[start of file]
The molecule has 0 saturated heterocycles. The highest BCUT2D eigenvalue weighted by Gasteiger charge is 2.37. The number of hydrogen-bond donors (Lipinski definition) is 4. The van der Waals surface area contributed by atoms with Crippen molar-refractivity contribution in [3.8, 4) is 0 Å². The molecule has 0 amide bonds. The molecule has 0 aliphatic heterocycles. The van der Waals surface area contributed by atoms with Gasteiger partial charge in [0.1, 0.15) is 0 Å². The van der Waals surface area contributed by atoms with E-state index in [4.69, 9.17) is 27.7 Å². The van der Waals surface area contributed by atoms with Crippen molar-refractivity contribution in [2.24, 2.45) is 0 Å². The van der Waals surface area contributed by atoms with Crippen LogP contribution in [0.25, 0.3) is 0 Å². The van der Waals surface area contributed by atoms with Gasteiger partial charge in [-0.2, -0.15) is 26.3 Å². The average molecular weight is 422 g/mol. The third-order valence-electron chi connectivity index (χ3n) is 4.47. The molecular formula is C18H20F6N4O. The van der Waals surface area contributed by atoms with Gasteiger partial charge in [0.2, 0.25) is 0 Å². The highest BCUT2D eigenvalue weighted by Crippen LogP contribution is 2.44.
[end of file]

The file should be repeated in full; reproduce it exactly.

The molecule has 0 saturated heterocycles. The highest BCUT2D eigenvalue weighted by Gasteiger charge is 2.37. The number of hydrogen-bond donors (Lipinski definition) is 4. The van der Waals surface area contributed by atoms with Crippen molar-refractivity contribution in [3.8, 4) is 0 Å². The molecule has 0 amide bonds. The molecule has 0 aliphatic heterocycles. The van der Waals surface area contributed by atoms with Gasteiger partial charge in [0.1, 0.15) is 0 Å². The van der Waals surface area contributed by atoms with E-state index in [4.69, 9.17) is 27.7 Å². The van der Waals surface area contributed by atoms with Crippen molar-refractivity contribution in [2.24, 2.45) is 0 Å². The van der Waals surface area contributed by atoms with Crippen LogP contribution in [0.25, 0.3) is 0 Å². The van der Waals surface area contributed by atoms with Gasteiger partial charge in [-0.2, -0.15) is 26.3 Å². The average molecular weight is 422 g/mol. The third-order valence-electron chi connectivity index (χ3n) is 4.47. The molecular formula is C18H20F6N4O. The van der Waals surface area contributed by atoms with Gasteiger partial charge in [0.2, 0.25) is 0 Å². The highest BCUT2D eigenvalue weighted by Crippen LogP contribution is 2.44.